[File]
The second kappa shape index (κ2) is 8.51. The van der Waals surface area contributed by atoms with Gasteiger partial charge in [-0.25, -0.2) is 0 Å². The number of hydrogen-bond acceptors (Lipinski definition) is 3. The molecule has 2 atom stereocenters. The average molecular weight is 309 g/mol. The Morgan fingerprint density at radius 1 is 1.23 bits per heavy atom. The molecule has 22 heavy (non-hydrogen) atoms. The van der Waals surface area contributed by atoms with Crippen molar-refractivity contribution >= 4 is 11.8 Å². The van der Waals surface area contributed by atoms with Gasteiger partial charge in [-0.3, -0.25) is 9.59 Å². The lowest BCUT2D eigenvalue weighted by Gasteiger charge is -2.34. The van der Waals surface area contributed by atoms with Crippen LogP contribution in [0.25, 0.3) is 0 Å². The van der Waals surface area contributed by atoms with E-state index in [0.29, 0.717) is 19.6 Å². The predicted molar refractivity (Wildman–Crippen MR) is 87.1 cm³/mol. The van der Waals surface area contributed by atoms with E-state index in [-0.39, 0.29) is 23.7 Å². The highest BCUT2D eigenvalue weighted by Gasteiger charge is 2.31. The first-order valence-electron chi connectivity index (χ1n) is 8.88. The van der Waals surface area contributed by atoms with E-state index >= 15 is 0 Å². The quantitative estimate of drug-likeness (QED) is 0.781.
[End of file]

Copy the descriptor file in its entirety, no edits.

The second kappa shape index (κ2) is 8.51. The van der Waals surface area contributed by atoms with Gasteiger partial charge in [-0.25, -0.2) is 0 Å². The number of hydrogen-bond acceptors (Lipinski definition) is 3. The molecule has 2 atom stereocenters. The average molecular weight is 309 g/mol. The Morgan fingerprint density at radius 1 is 1.23 bits per heavy atom. The molecule has 22 heavy (non-hydrogen) atoms. The van der Waals surface area contributed by atoms with Crippen molar-refractivity contribution >= 4 is 11.8 Å². The van der Waals surface area contributed by atoms with Gasteiger partial charge in [-0.3, -0.25) is 9.59 Å². The lowest BCUT2D eigenvalue weighted by Gasteiger charge is -2.34. The van der Waals surface area contributed by atoms with Crippen LogP contribution in [0.25, 0.3) is 0 Å². The van der Waals surface area contributed by atoms with E-state index in [0.29, 0.717) is 19.6 Å². The predicted molar refractivity (Wildman–Crippen MR) is 87.1 cm³/mol. The van der Waals surface area contributed by atoms with E-state index in [-0.39, 0.29) is 23.7 Å². The highest BCUT2D eigenvalue weighted by Gasteiger charge is 2.31. The first-order valence-electron chi connectivity index (χ1n) is 8.88. The van der Waals surface area contributed by atoms with E-state index >= 15 is 0 Å². The quantitative estimate of drug-likeness (QED) is 0.781.